Abnormal ear development has multiple causes – environmental stresses, pests, cultural practices. Combined with information on field history, knowledge of ear and kernel anomalies can be an effective diagnostic tool in troubleshooting corn production problems. A corn ear’s response to a particular stress may be so unique that it can specify the stress condition involved. An ear abnormality may also be associated with more than one cause. Moreover, ears may often exhibit injury symptoms in response to more than one stress. Understanding how corn ears respond to stress can help determine the nature of the stress, when it occurred, and how it might be managed or avoided in the future.

See “Troubleshooting Abnormal Corn Ears" at http://u.osu.edu/mastercorn/

Compaction

Subsoiling is warranted only when well-defined, compacted soil layers are 4 inches or more deep hen well-defined, compacted soil layers are 4 inches or more deep deep hen well-defined, compacted soil layers are 4 inches or more deep. Compaction might suspected when a significant number of roots have grown sideways before finding a crack in the soil and growing down again. sideways before finding a crack in the soil and growing down again.

At the field look for:

  1. Patterns of the symptoms across the field - Does damage appear to follow a planter, sprayer, tillage, fertilizer, or spray drift pattern?
  2. Look closely at the symptoms on the vegetation
  3. Check to see if the root system is abnormal or injured

Fertilizer Nutrients

Mobile nutrients known to cause deficiencies in corn include nitrogen, phosphorus, potassium, sulfur, and magnesium. Below is a rundown of what these nutrient deficiencies typically look like:

Nitrogen (N) deficiency makes older leaves (the bottom portion of the corn plant) turn pale or yellowish-green. The deficiency then creates a V-shape, starting at the tip of the leaf. If the problem continues, the deficiency works its way up the plant from older to newer leaves. Nitrogen deficient corn stalks tend to be thin and spindly.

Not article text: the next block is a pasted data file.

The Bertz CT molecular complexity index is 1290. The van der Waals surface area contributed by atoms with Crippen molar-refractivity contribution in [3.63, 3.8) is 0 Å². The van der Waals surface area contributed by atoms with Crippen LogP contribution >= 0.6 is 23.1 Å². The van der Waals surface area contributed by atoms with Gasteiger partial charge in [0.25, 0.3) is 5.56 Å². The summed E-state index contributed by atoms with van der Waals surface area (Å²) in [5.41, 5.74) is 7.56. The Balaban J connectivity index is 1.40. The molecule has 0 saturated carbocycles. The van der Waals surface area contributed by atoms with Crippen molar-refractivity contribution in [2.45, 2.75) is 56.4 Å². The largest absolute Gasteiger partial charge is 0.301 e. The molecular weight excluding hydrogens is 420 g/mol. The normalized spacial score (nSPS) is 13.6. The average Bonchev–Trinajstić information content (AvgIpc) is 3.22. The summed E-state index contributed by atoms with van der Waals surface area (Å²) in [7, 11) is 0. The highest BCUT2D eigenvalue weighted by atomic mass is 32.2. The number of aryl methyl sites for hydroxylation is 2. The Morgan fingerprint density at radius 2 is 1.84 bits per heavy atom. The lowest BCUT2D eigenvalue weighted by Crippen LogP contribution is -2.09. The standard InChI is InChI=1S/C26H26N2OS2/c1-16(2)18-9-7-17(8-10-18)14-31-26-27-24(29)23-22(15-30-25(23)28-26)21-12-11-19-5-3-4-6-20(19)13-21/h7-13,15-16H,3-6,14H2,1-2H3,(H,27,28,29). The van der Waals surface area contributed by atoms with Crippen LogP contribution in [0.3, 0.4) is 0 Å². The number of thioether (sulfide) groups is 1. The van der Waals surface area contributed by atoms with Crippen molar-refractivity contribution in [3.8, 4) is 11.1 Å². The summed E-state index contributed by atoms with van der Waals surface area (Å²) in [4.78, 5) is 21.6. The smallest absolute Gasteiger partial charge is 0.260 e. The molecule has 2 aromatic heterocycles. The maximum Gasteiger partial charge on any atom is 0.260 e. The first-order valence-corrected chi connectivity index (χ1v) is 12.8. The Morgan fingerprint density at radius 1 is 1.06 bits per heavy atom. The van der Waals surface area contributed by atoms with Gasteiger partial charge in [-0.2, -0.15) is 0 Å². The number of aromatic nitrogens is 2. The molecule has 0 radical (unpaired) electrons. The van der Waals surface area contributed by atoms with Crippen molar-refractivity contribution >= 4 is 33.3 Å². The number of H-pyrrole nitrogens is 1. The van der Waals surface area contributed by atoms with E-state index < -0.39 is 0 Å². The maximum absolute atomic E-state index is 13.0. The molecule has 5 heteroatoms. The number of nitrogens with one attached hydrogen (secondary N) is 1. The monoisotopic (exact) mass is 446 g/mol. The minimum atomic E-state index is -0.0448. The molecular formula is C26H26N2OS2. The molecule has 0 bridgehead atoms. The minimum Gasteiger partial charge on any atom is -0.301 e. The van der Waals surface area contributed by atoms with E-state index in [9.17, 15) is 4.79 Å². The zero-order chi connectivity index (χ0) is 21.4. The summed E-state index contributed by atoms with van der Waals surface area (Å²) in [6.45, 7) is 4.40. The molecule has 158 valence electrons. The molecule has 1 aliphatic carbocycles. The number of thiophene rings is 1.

Phosphorus (P) deficiency causes a distinct dark green with reddish to purplish leaf margins, typically starting from the tip. The deficiency is observed in the older leaves. Stunted growth is also typical. At early development stages, cool weather can lead to poor P uptake and purple leaves due to slow root development. Since P is fairly immobile in the soil, any soil condition that limits root growth (cool temperature, wet or very dry conditions, compaction) can induce the deficiency. Phosphorus deficiency symptoms normally disappear by the time the plant is knee-high.

Potassium (K) deficiency leads to yellowing and necrosis (death) of the edge of older leaves. When the problem persists, this deficiency will continue to move up from older to newer leaves, while the top leaves may look completely green. Potassium is critical to strong stalk development, and K deficiency can cause lodging of the crop later in the season.

Sulfur (S) deficiency causes general yellowing of the foliage. Sulfur deficiency is often confused with N deficiency. Since S is not easily translocated, deficiency tends to be more visible in the newer leaves. It is not uncommon to see interveinal chlorosis of the newer leaves. The symptoms are typically seen in soils with low organic matter, low pH, and cold, wet conditions that reduce mineralization of S.